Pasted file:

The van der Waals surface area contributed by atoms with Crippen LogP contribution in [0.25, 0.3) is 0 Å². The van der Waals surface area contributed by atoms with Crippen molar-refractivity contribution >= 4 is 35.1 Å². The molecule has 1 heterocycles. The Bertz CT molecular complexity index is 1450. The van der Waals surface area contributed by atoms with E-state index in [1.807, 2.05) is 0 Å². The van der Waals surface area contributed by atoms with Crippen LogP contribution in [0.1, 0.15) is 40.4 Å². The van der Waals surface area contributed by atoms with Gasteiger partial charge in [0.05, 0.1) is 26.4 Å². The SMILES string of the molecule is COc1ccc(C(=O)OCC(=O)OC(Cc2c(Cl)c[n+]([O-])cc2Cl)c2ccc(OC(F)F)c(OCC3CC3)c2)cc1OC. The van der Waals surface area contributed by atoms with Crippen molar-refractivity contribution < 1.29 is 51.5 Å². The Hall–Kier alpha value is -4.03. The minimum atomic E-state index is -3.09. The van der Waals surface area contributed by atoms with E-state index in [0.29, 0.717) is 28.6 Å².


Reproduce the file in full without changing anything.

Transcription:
The van der Waals surface area contributed by atoms with Crippen LogP contribution in [0.25, 0.3) is 0 Å². The van der Waals surface area contributed by atoms with Crippen molar-refractivity contribution >= 4 is 35.1 Å². The molecule has 1 heterocycles. The Bertz CT molecular complexity index is 1450. The van der Waals surface area contributed by atoms with E-state index in [1.807, 2.05) is 0 Å². The van der Waals surface area contributed by atoms with Crippen LogP contribution in [0.1, 0.15) is 40.4 Å². The van der Waals surface area contributed by atoms with Gasteiger partial charge in [0.05, 0.1) is 26.4 Å². The SMILES string of the molecule is COc1ccc(C(=O)OCC(=O)OC(Cc2c(Cl)c[n+]([O-])cc2Cl)c2ccc(OC(F)F)c(OCC3CC3)c2)cc1OC. The van der Waals surface area contributed by atoms with Crippen molar-refractivity contribution < 1.29 is 51.5 Å². The Hall–Kier alpha value is -4.03. The minimum atomic E-state index is -3.09. The van der Waals surface area contributed by atoms with E-state index in [0.29, 0.717) is 28.6 Å².